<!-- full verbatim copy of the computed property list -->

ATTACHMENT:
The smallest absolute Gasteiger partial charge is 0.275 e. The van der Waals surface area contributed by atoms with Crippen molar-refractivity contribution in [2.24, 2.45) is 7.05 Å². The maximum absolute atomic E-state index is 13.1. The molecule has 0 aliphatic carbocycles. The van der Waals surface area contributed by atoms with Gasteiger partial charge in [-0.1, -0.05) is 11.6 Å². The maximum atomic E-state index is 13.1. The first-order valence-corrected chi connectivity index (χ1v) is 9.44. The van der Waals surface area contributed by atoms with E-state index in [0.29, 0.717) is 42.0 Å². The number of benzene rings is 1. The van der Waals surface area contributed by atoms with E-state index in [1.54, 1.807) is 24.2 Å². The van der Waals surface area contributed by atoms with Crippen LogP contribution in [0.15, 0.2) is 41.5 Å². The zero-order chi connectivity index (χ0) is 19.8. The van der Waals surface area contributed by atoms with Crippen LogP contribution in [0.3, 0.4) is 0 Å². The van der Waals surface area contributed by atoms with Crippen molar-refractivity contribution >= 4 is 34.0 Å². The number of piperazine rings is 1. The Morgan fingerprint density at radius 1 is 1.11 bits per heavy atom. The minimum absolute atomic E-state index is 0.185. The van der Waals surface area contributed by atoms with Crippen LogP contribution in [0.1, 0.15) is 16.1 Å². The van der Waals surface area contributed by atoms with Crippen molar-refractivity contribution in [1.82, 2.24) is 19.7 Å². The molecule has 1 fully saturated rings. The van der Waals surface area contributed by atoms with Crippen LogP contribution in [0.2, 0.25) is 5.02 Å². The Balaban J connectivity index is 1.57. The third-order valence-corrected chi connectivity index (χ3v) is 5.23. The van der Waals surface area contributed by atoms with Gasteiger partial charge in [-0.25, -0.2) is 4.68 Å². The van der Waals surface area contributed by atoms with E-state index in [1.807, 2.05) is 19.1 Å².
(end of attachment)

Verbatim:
The smallest absolute Gasteiger partial charge is 0.275 e. The van der Waals surface area contributed by atoms with Crippen molar-refractivity contribution in [2.24, 2.45) is 7.05 Å². The maximum absolute atomic E-state index is 13.1. The molecule has 0 aliphatic carbocycles. The van der Waals surface area contributed by atoms with Gasteiger partial charge in [-0.1, -0.05) is 11.6 Å². The maximum atomic E-state index is 13.1. The first-order valence-corrected chi connectivity index (χ1v) is 9.44. The van der Waals surface area contributed by atoms with E-state index in [0.29, 0.717) is 42.0 Å². The number of benzene rings is 1. The van der Waals surface area contributed by atoms with E-state index in [1.54, 1.807) is 24.2 Å². The van der Waals surface area contributed by atoms with Crippen LogP contribution in [0.15, 0.2) is 41.5 Å². The zero-order chi connectivity index (χ0) is 19.8. The van der Waals surface area contributed by atoms with Crippen LogP contribution in [0.3, 0.4) is 0 Å². The van der Waals surface area contributed by atoms with Crippen molar-refractivity contribution >= 4 is 34.0 Å². The number of piperazine rings is 1. The Morgan fingerprint density at radius 1 is 1.11 bits per heavy atom. The minimum absolute atomic E-state index is 0.185. The van der Waals surface area contributed by atoms with Crippen LogP contribution in [0.1, 0.15) is 16.1 Å². The van der Waals surface area contributed by atoms with Crippen molar-refractivity contribution in [1.82, 2.24) is 19.7 Å². The molecule has 1 fully saturated rings. The van der Waals surface area contributed by atoms with Crippen LogP contribution in [0.2, 0.25) is 5.02 Å². The Balaban J connectivity index is 1.57. The third-order valence-corrected chi connectivity index (χ3v) is 5.23. The van der Waals surface area contributed by atoms with Gasteiger partial charge in [-0.25, -0.2) is 4.68 Å². The van der Waals surface area contributed by atoms with E-state index in [1.807, 2.05) is 19.1 Å².